With the many changes that have occurred within the health insurance industry, individuals and business owners are questioning how their coverage and costs have changed, as well as what options they have. While many employers would like to be able to provide their staff with health benefits, it’s not always a viable option, nor is it required for businesses with fewer than 50 employees.
It is important to note requirements do not take effect until 2015 and the 50 employees must be considered “full-time,” meaning they work 30 hours or more per week. Penalizations for not meeting these requirements will not be enforced until 2016.
Businesses with fewer than 50 employees have the same health insurance options as businesses with 50 or more employees. There are no penalties for businesses with fewer than 50 employees if they choose not to provide health insurance.
In order for a business to participate in a group health insurance program, they must meet percentage requirements for participation and contribution. On average, group health plans require 70% of employees to be enrolled, with a minimum number of individuals. Employers providing group health insurance, on average, must contribute a minimum of 50% of the cost, or premium. Contribution and participation percentages may vary slightly by carrier or company. Other than working a minimum of 30 hours per week, there are no requirements or restrictions preventing an individual from joining their employer’s group plan.
Business owners with fewer than 50 employees that want to provide health coverage but would prefer to do so without committing to a group plan may have another option. Employers are permitted to provide an allotted amount of money to employees toward their health insurance expenses. However, this stipend is included in an employee’s paycheck, and is therefore taxed as income. Also, the employer cannot regulate the money to ensure that it goes toward health coverage. With the changes brought about by the Affordable Care Act (ACA), in regard to individual health coverage, this option is now viable because individuals cannot be denied coverage due to pre-existing conditions (i.e. cancer, heart disease, etc.) or other underwriting guidelines.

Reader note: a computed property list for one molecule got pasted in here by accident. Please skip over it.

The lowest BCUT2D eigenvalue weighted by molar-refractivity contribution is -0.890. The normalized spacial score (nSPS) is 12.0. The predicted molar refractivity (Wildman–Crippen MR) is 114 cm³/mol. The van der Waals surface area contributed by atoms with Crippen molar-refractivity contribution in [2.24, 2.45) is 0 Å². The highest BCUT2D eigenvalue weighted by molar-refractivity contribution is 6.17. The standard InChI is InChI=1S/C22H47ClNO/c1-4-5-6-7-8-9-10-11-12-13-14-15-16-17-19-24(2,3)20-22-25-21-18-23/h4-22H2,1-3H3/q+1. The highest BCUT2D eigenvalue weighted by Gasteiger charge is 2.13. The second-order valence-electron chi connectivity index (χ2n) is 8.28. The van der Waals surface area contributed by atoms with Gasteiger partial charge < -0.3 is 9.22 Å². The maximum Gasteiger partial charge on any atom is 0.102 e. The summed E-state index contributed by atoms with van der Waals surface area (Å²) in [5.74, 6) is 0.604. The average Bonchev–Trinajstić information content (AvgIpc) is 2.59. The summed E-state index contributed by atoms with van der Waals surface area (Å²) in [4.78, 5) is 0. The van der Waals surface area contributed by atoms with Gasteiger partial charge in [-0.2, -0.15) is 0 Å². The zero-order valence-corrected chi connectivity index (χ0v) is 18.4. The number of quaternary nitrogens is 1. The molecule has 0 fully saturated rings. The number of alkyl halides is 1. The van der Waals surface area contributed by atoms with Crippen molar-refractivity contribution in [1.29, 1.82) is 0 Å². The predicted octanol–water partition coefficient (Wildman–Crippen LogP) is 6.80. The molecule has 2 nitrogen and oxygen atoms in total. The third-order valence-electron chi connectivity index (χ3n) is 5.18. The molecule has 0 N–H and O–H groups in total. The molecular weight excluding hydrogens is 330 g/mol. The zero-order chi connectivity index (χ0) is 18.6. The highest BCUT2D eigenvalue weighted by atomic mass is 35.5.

In an effort to answer some of the most common questions pertaining to group health insurance plans, we reached out to small business owners who inquired about the following:
Q: As a small business owner, is providing a group health insurance plan less expensive for me if all of my employees participate? What are the costs per person and is there a drastic difference depending on the number of individuals that participate?
Group health insurance plans with ten or more participating individuals are typically calculated using a composite rate. Composite rates are determined based on the average age of the employees participating in the plan. Although there are no underwriting guidelines, such as previous health conditions for group plans, age is a factor in determining rates. Statistically speaking, older employees have more health related expenses and are therefore more costly to insure. Depending on the age of the employee(s) being added to your company’s group plan and how they affect the average age of the group, the cost for additional insureds may vary. Group health insurance plans with fewer than ten individuals are “table rated,” which means prices are determined for employees on an individual basis.
Q: How difficult is it for me, as a small business owner, to manage my company’s group health insurance plan?
As is the case with most service industries, the level of guidance depends on your agent or service provider. While some agencies may provide assistance from the enrollment process, to adding employees and renewal, it is not required. Some business owners would prefer to have an agent by their side every step of the way, while others would prefer to deal with a website or 1-800 number, which are all viable options.
Adding an employee can be as simple as completing a one-page form and sending it to your agent. If you so choose, you may instead opt to go directly to the insurance providers website and submit the form yourself.
Q: Do group health insurance plans include coverage for items such as dental, vision, etc.?
Similar to individual health plans, group health plans also allow for the addition of dental and vision coverage for an added fee. Employers may choose to offer the option for employees to include these coverages; however, there are minimum participation and employer contribution requirements.
If an employer does not provide the option to include additional coverages, depending on the carrier, the employee may be able to purchase an individual policy to obtain coverage.
Prior to the Affordable Care Act (ACA) businesses could choose to either purchase a group health plan or not provide coverage at all. Businesses now have more options in providing coverage, due to the lack of underwriting guidelines and the inability to decline an individual’s coverage based on pre-existing health conditions.
Since all individuals can now purchase individual health policies, no matter their current health condition(s) or prior history, businesses are allowed to choose between offering a group plan or contributing to the cost of individual plans. Depending on how a business files their taxes, for which there are a variety of options, they may be able to receive tax benefits. For further information regarding this matter we strongly recommend consulting with your business accountant.
Pat Canty has over 25 years of experience in the health insurance industry and recently joined McGriff-Williams Insurance as a Health Insurance Advisor. With the many changes that have come about in the health insurance industry, Pat has made it her goal to be a valuable resource to individuals and business owners regarding their coverage options.